SAFEGUARDING WELL-BEING OF FOOD PRODUCING ANIMALS
Location: Livestock Behavior Research
Title: Nitrous oxide by itself is insufficient in relieving piglet castration-induced pain
Submitted to: Journal of Animal Science
Publication Type: Peer Reviewed Journal
Publication Acceptance Date: July 1, 2011
Publication Date: October 1, 2011
Citation: Rault, J.Y., Lay Jr, D.C. 2011. Nitrous oxide by itself is insufficient in relieving piglet castration-induced pain. Journal of Animal Science. 89(10):3318-3325.
Interpretive Summary: Surgical castration is performed on all male pigs in the United States. However, castration is painful. Finding means to alleviate this pain will improve animal well-being. Administering gases which relieve pain during castration could represent an option. Inhalant gases act quickly and have only short-term effects, with a quick recovery once the gas is removed. Nitrous oxide, commonly known as the “laughing gas”, has been widely used in human surgery and dental offices to relieve pain or distress. Yet, nitrous oxide has not been investigated for use in farm animals. We hypothesized that nitrous oxide may reduce the pain induced by castration in piglets. We used 24, 3-day old, piglets from 12 litters, one piglet receiving nitrous oxide and a littermate receiving air as a control. After 150 seconds of exposure to the gas, castration was performed. Scores to quantify agitation of the piglet and total vocalization length were recorded during castration. Behavioral observations were continued for 3 days post-castration for 2 hour periods in the morning and afternoon of each day, to the expection of a 4 hour period immediately after castration. Weight gain was measured after 3 days and at weaning. Nitrous oxide successfully put asleep all nitrous oxide treated piglets, as the nitrous oxide piglets were unresponsive after less than 150 seconds under the gas. The nitrous oxide piglets vocalized less for the 150 seconds under the gas, but similarly to control piglets during castration itself as nitrous piglets awoke when castration started. The nitrous piglets showed less agitation, both in frequency and intensity, than C piglets during the whole procedure. For 2 hours following castration, nitrous oxide piglets displayed less huddling behavior, a possible indicator of pain, than control piglets. Over the 3 days, nitrous oxide piglets performed more tail wagging and tended to show less sleep spasms than control piglets, but the interpretation of those behaviors remain unclear. Piglets given nitrous oxide tended to have a lower growth rate than control piglets at 3 days post-castration and at weaning. We concluded that nitrous oxide was effective in putting young piglets asleep. Nonetheless, it appeared insufficient in fully preventing the pain induced by castration.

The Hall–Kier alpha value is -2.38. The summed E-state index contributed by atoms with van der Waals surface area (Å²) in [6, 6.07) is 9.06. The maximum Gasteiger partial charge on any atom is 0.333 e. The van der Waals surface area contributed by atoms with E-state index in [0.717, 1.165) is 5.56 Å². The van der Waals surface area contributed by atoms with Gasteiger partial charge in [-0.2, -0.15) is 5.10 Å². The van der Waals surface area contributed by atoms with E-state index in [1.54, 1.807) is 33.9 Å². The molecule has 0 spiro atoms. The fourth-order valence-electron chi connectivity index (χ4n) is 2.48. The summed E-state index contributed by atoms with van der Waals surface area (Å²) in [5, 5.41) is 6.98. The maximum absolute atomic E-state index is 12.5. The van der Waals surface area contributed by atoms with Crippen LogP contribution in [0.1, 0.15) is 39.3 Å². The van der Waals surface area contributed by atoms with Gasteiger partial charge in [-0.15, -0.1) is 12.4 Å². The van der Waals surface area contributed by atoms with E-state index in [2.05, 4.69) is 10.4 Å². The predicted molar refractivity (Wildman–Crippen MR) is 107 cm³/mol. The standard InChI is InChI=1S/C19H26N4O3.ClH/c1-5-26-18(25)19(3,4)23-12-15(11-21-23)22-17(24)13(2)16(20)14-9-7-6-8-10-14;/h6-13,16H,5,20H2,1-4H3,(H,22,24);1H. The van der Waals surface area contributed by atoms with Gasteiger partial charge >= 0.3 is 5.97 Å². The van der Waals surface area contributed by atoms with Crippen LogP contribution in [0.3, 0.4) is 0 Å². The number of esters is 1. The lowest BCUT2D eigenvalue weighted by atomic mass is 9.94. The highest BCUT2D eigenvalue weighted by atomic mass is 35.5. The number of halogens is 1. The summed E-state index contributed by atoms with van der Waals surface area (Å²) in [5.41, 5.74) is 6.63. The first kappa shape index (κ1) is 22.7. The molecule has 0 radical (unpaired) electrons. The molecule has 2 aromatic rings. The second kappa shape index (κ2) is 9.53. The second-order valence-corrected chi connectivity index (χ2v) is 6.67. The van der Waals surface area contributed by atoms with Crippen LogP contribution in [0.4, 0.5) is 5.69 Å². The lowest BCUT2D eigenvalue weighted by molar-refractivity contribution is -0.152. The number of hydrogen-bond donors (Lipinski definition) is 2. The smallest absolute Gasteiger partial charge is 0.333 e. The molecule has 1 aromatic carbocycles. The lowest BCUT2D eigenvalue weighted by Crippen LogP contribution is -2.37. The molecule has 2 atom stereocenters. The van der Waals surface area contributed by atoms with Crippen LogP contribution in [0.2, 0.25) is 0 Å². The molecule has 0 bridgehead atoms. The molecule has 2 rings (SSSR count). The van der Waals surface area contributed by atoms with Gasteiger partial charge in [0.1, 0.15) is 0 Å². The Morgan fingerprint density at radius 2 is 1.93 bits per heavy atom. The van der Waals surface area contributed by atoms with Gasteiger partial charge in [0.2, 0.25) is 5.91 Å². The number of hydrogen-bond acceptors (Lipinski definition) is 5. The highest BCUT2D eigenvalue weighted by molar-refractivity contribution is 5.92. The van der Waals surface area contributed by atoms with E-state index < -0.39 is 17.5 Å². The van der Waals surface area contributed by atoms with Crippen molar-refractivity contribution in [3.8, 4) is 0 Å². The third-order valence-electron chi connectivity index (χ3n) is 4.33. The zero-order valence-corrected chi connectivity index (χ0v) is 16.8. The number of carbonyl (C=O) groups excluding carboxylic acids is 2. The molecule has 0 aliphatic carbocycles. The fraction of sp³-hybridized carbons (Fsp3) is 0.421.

Surgical castration is performed on all male pigs in the United States. However, castration is painful and analgesics have been considered to relieve pain. Inhalant gases with analgesic properties allow for a fast induction, short-term and reversible effects, and are a needle-free option. Nitrous oxide (N2O), “laughing gas”, has been widely used in human surgery and dental offices as an analgesic, sedative and anxiolytic drug. Yet, N2O has not been thoroughly investigated for use in farm animals. We hypothesized that the analgesic effect of N2O may reduce the pain induced by castration. We used 24, 3-d old, piglets from 12 litters, one piglet receiving N2O (N) and a littermate receiving air as a control (C). After 150 s of exposure to the gas, castration was performed while the piglet remained exposed to the gas. Agitation behavior scores and total vocalization length were recorded during castration. Behavioral observations were continued for 3 d post-castration using a 5-min scan-sampling method for 4 h the first morning and for 2 h periods in the morning and afternoon of each day thereafter. Weight gain was measured after 3 d and at weaning. Data were analyzed using a mixed model in SAS. Nitrous oxide successfully induced anesthesia in all N piglets, as validated by a skin pinch test and the loss of palpebral reflex. Total vocalization length was shorter in N piglets during the induction phase (P < 0.01) but not different during castration itself as N piglets awoke and vocalized as much as C piglets (P > 0.1). Agitation scores during the whole procedure were reduced in N piglets, in both frequency (P < 0.01) and intensity (P < 0.05). For 2 h following castration, N piglets displayed less huddling behavior than C piglets (P < 0.01). Over the 3 d, N piglets performed more tail wagging (P < 0.05) and tended to show less sleep spasms (P < 0.1) than C piglets. Piglets given N2O tended to have a lower growth rate than C piglets at 3 d post-castration and at weaning (P < 0.1). Nitrous oxide was effective in inducing anesthesia in neonatal pigs. Nonetheless, its anesthetic effects appeared insufficient in preventing castration-induced pain.